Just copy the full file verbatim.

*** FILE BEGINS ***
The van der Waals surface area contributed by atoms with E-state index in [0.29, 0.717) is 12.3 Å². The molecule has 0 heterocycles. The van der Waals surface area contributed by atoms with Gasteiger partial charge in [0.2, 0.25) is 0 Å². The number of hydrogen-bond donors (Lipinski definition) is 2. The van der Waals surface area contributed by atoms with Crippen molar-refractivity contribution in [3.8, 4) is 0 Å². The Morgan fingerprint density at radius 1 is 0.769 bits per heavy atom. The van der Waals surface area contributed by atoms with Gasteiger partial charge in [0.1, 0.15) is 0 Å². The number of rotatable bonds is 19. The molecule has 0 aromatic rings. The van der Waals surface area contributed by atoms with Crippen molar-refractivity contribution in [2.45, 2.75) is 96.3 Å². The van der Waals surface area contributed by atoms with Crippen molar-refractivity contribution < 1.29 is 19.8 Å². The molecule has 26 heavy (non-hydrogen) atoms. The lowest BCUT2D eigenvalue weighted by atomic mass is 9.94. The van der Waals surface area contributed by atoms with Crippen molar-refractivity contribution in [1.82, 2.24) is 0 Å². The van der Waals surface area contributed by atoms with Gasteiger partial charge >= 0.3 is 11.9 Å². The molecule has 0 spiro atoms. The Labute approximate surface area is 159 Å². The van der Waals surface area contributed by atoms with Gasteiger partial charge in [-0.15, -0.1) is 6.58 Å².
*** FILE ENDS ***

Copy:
The van der Waals surface area contributed by atoms with E-state index in [0.29, 0.717) is 12.3 Å². The molecule has 0 heterocycles. The van der Waals surface area contributed by atoms with Gasteiger partial charge in [0.2, 0.25) is 0 Å². The number of hydrogen-bond donors (Lipinski definition) is 2. The van der Waals surface area contributed by atoms with Crippen molar-refractivity contribution in [3.8, 4) is 0 Å². The Morgan fingerprint density at radius 1 is 0.769 bits per heavy atom. The van der Waals surface area contributed by atoms with Gasteiger partial charge in [0.1, 0.15) is 0 Å². The number of rotatable bonds is 19. The molecule has 0 aromatic rings. The van der Waals surface area contributed by atoms with Crippen molar-refractivity contribution in [2.45, 2.75) is 96.3 Å². The van der Waals surface area contributed by atoms with Crippen molar-refractivity contribution < 1.29 is 19.8 Å². The molecule has 26 heavy (non-hydrogen) atoms. The lowest BCUT2D eigenvalue weighted by atomic mass is 9.94. The van der Waals surface area contributed by atoms with Crippen molar-refractivity contribution in [1.82, 2.24) is 0 Å². The van der Waals surface area contributed by atoms with Gasteiger partial charge >= 0.3 is 11.9 Å². The molecule has 0 spiro atoms. The Labute approximate surface area is 159 Å². The van der Waals surface area contributed by atoms with Gasteiger partial charge in [-0.15, -0.1) is 6.58 Å².